I’ve got a review of Wisdom Publications’ recent offering The Best of Inquiring Mind: 25 Years of Dharma, Drama, and Uncommon Insight over at Wildmind. I hope you’ll take a look at it here.
Inquiring Mind is a journal that belongs in a rarified class of publications with the one that you’re reading right now: eco-friendly, creative, and devoted to exploring spirituality and conscious living in new and exciting ways. If you’re not familiar with it, here’s just a snippet of my review that will acquaint you with it:
Co-founded and co-edited by Barbara Gates and Wes Nisker (who also put the book together), Inquiring Mind is staffed by six part-timers and a lot of volunteers. A labor of devotion to the Dharma and to others, there is no office or headquarters—it is assembled in the homes of its editors and staffers—and published on recycled newsprint.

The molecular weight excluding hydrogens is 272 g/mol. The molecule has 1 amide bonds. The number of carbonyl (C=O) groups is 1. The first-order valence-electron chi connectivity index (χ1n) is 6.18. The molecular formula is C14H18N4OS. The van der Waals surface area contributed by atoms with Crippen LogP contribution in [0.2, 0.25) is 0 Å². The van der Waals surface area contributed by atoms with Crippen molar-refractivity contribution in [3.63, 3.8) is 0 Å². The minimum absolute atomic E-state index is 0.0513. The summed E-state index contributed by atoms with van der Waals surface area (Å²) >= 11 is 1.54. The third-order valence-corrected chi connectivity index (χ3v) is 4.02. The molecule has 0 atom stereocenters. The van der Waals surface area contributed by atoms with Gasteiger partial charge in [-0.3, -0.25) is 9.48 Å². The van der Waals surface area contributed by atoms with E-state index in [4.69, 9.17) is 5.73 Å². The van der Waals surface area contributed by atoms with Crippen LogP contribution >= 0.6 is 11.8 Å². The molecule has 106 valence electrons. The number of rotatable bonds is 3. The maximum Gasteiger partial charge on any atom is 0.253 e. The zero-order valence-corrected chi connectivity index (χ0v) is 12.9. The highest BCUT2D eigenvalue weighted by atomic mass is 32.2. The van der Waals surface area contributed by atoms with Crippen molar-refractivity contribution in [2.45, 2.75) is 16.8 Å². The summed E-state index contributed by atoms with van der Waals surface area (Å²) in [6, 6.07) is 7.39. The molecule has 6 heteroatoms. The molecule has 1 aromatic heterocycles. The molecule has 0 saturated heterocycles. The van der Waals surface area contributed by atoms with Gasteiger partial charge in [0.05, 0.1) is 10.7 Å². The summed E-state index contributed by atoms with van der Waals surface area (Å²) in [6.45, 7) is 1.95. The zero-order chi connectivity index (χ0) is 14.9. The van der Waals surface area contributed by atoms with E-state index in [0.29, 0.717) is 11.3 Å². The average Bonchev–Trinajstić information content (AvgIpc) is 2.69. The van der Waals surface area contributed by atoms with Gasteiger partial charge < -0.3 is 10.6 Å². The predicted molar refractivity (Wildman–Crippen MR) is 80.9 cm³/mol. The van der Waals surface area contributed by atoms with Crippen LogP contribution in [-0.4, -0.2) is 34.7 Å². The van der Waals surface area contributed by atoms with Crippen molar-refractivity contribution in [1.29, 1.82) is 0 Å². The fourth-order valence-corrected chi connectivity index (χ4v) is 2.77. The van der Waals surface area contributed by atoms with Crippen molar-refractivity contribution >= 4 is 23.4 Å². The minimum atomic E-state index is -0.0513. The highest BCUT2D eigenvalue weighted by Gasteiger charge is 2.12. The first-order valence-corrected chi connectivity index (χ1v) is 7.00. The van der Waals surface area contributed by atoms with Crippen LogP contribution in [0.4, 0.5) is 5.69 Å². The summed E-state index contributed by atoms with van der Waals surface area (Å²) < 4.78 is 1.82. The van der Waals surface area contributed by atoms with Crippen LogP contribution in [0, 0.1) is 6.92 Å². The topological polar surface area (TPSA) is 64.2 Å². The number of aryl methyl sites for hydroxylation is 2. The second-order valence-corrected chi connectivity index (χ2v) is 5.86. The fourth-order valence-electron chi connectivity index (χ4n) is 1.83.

Freely offered as dāna, it depends entirely on reader donations; and though it has been popularized at American Vipassana centers, it is neither “affiliated with” nor “subsidized by” any particular community or tradition, opting instead for a nonsectarian, independent approach.
Expressly dedicated to “the creative transmission of Buddhadharma to the West,” contributing authors have included such luminaries as Jack Kornfield, Thich Nhat Hanh, Joanna Macy, Gary Snyder, Sharon Salzberg, Joseph Goldstein, Allen Ginsberg, Rick Fields, Ayya Khema, Mark Epstein, S.N. Goenka, Jon Kabat-Zinn, Robert Thurman, Tsoknyi Rinpoche, Noah Levine, Edward Espe Brown, and many others.
You can dig deeper at Inquiring Mind‘s website, here. And, of course, the new book functions as a sort of “Greatest Hits” album. Explore Inquiring Mind–you certainly won’t regret it. And you might even find your practice deepened by it.
hot on elephant
July’s Full Moon in Capricorn: The Heart wants what it Wants. How to Love a Woman who Scares You. Our Soulmates are Rarely Who We Expect. The 4 Stages of a Good Divorce. I Still Think of You. Men, Let’s Stop Fooling Ourselves: Size Matters. Reading This Takes Guts. To the One Who Tried to Break Me. An Open Letter to the Fixers. How your Stored Memories in the Amygdala can lead to PTSD.